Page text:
Yes, The Hanging Tree is number six in the series of books about Peter Grant, apprentice wizard and London police constable with river connections. Yes, this means that a certain routine has been established in the story, but it still feels as an exciting read.
The story takes place some time after the end of the previous book, Foxglove Summer, and Peter has returned to his normal duties at the Folly in London. A sudden, possibly drug related, death has occurred at an exclusive party at One Hyde Park, the ridiculously expensive apartment block in Knightsbridge. One of Peter’s river acquaintances asks Peter to ensure that her daughter, who was present at the party, is not included in the police investigation. This, in itself, of course means that Peter starts working with the case. It leads, as usual, to situations where Peter is far from in control and lots of property damage.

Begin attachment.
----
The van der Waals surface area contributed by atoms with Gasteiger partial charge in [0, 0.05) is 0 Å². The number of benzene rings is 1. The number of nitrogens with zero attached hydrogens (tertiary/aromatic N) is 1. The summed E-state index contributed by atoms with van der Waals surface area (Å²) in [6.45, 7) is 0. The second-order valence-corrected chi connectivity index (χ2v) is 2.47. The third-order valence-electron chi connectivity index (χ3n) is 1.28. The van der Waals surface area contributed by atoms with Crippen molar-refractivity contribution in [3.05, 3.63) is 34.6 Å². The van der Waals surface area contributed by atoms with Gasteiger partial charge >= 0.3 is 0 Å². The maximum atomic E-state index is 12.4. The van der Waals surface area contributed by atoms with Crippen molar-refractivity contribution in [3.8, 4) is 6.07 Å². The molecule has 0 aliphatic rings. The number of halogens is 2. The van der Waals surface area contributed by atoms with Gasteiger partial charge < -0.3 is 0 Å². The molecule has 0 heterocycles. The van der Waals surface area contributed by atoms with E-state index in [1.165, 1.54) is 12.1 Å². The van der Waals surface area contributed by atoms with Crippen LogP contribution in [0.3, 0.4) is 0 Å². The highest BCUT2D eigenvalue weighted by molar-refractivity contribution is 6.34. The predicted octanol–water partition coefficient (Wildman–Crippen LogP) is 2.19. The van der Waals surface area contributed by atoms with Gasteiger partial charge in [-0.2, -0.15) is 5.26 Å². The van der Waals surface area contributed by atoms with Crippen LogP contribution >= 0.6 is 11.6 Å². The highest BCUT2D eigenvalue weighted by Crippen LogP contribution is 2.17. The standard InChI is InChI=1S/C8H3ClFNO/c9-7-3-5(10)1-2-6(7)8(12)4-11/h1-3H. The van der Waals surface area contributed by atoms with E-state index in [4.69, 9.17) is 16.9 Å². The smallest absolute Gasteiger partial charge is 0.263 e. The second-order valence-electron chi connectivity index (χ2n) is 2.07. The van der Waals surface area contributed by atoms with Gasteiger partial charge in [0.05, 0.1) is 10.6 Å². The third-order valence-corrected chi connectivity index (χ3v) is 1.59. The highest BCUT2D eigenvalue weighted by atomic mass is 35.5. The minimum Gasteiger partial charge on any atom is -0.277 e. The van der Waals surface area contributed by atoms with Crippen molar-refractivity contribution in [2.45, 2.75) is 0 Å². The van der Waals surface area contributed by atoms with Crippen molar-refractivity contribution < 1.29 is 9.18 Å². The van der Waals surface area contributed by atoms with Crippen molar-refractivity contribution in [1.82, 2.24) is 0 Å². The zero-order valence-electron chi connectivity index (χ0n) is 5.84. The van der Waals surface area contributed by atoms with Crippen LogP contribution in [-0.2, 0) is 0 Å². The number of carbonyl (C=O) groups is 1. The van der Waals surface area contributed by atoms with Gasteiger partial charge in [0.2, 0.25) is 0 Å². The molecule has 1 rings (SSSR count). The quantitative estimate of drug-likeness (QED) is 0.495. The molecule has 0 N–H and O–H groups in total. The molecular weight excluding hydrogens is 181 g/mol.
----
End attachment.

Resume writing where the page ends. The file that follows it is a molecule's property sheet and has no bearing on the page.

The story is relatively complex, connecting in many places to the previous books in the series. Many characters, some I had completely forgotten, from those books also reappear extending the list of names in the story to the level that I would like to have a character list included in the book, like in the Russian classic novels. The book is entertaining and it feels nice to notice that Peter gets better and better in both aspects of his work. As usual, the book has an open ending, but at least it doesn’t end with a cliffhanger this time.